Anita Hill on What It Will Take to End Sexual Harassment

Anita Hill

It’s been 26 years since Anita Hill raised awareness of sexual harassment with her televised testimony before the U.S. Senate Judiciary committee. A national conversation about the problem ensued, as did a fuller understanding of its pervasiveness and unlawfulness. Charges of sexual harassment filed with the Equal Employment Opportunity Commission jumped 50 percent just the year after Hill spoke out.

So is she surprised by recent disclosures about Uber and Fox News?

Nope—unwanted sexual advances and attention has been going on for centuries. “To think it’s going to be eradicated in short order is not realistic,” says Hill, professor of social policy, law and women’s studies at Brandeis University and of counsel at Cohen Milstein. “So I’m not surprised. But I’m also not going to be satisfied that this is the final word.”

She points out that the way Uber’s board and investors responded to Susan Fowler’s blog post describing her experience should encourage us all. “They investigated, realized something was wrong and took steps to create a more equitable and inclusive workplace, even putting pressure on leadership to resign,” explains Hill, author of Reimagining Equality: Stories of Gender, Race, and Finding Home. “Their willingness to look at the culture and to change it is progress.”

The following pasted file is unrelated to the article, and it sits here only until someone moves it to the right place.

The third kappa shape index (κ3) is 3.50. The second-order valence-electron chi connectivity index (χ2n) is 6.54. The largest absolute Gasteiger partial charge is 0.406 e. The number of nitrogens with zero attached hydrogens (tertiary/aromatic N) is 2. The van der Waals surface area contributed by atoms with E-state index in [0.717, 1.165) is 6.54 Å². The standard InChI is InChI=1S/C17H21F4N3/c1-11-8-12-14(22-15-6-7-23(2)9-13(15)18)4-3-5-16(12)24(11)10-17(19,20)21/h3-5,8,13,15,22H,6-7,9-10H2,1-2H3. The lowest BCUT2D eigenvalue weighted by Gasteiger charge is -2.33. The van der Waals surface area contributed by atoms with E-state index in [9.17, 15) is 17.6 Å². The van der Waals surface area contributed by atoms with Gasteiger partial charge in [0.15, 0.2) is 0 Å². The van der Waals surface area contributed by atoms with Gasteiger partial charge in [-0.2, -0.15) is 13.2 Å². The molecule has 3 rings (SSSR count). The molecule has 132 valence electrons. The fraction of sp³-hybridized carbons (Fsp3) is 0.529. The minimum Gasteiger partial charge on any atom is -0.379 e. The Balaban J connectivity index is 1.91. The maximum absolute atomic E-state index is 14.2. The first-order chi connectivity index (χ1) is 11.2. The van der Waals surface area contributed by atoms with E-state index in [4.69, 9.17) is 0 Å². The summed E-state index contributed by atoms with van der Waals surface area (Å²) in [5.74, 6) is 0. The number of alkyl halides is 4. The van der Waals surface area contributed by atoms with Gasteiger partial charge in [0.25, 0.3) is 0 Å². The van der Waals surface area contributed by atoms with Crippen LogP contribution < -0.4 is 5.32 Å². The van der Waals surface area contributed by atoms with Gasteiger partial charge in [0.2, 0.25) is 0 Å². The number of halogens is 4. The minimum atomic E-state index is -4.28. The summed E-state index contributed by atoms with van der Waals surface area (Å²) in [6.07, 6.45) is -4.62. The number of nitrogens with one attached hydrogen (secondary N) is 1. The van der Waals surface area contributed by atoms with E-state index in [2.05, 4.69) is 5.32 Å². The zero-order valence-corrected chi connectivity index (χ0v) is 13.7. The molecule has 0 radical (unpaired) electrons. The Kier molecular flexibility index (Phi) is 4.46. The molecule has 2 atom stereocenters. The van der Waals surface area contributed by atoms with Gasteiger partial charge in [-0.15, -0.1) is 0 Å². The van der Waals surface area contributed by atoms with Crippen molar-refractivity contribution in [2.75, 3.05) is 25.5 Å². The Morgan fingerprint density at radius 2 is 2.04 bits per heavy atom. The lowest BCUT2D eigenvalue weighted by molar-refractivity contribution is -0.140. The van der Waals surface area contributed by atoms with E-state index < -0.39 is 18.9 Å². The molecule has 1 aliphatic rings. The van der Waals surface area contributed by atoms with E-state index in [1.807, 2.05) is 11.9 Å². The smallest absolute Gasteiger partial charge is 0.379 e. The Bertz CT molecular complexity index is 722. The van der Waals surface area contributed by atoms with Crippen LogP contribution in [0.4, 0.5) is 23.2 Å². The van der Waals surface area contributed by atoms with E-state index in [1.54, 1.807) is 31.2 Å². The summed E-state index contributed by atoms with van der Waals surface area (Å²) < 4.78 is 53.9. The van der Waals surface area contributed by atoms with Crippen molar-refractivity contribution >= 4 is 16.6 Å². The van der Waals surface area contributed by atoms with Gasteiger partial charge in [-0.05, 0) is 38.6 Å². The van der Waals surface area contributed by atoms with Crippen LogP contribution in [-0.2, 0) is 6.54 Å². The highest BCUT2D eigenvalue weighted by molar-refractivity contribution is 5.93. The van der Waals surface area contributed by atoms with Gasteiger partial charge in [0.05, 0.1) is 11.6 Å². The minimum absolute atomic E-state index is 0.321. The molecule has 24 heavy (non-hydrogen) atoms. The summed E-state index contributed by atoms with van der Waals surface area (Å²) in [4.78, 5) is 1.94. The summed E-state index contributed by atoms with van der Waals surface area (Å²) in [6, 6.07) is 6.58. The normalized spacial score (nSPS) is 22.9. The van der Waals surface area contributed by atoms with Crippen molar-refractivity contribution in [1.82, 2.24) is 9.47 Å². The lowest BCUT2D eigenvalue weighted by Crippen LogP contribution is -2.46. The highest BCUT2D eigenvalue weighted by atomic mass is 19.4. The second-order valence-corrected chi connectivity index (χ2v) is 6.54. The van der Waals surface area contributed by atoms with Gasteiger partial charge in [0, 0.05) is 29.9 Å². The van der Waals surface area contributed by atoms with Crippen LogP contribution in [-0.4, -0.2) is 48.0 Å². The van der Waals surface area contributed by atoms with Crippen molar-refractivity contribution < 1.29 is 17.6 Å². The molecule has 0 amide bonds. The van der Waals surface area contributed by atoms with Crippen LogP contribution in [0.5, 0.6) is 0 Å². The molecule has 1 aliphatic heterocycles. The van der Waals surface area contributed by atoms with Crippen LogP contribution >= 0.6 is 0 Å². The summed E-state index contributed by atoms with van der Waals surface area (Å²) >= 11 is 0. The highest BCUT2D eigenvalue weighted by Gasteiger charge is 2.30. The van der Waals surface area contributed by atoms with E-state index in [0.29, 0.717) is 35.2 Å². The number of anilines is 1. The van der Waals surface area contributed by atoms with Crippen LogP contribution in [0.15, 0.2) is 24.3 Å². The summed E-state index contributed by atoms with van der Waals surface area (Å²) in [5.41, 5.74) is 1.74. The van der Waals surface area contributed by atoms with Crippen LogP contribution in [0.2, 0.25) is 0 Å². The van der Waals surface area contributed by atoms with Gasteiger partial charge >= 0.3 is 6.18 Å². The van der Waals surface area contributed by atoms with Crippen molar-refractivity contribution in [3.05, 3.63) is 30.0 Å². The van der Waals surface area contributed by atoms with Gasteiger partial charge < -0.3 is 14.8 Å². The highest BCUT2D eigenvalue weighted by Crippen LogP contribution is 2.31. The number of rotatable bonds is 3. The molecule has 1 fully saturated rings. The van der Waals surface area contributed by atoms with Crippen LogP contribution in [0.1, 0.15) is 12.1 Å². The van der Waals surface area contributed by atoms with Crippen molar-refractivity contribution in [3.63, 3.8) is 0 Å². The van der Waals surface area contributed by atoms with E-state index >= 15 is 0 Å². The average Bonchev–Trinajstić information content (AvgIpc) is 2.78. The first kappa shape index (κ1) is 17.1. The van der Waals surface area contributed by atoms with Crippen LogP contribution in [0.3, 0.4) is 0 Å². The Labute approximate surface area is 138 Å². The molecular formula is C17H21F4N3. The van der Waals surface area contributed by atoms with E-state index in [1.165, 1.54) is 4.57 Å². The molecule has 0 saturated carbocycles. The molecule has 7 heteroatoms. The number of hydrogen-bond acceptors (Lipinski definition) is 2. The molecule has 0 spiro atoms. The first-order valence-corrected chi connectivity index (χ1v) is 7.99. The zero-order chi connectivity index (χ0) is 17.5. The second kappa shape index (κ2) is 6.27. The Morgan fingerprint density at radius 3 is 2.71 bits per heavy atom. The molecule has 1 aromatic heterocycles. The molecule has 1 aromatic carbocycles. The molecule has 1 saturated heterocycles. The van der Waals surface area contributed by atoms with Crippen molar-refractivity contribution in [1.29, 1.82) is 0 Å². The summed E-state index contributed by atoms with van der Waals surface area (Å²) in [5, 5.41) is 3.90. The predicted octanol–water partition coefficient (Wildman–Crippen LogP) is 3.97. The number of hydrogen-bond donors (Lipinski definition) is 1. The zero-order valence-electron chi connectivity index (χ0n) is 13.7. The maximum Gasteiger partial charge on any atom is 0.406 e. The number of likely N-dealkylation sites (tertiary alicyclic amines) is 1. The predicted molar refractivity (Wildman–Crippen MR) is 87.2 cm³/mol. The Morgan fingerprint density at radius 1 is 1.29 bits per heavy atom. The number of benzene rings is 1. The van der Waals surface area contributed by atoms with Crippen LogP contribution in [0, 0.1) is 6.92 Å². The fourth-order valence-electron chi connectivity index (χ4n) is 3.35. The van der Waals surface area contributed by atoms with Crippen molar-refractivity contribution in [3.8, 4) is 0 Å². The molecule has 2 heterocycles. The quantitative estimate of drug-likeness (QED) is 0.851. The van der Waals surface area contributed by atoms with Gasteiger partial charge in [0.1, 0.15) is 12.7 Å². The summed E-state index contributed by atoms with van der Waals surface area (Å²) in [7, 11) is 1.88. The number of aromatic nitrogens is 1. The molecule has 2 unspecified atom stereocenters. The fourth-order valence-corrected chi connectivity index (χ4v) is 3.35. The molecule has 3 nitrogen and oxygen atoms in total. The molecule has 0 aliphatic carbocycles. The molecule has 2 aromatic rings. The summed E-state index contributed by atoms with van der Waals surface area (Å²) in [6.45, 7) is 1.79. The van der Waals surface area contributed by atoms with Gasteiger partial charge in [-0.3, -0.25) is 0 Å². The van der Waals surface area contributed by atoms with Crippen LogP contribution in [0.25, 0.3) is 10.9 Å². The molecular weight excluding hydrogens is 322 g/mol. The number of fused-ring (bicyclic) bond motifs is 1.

What should also give us hope is the fact that it was just one woman’s speaking up, amplified by her colleagues’ adding their stories, that brought down the bad-boy culture at the highest valued startup in this country. One woman’s voice, less than four months ago, started it all.

Of course, coming forward, whether it’s by going to HR, filing a lawsuit or posting your experience online, is an act of courage. You have to overcome fears of not being believed, hurting your reputation and harming your career. Yet bringing attention to sexual harassment is “how you will take agency and regain control over your experience,” Hill says.

“Somehow we need to find our voices and be willing to complain,” she adds. That is how the will and commitment to changing the culture will grow and spread—and finally bend the status quo to the breaking point. With any luck, it won’t take another 26 years.


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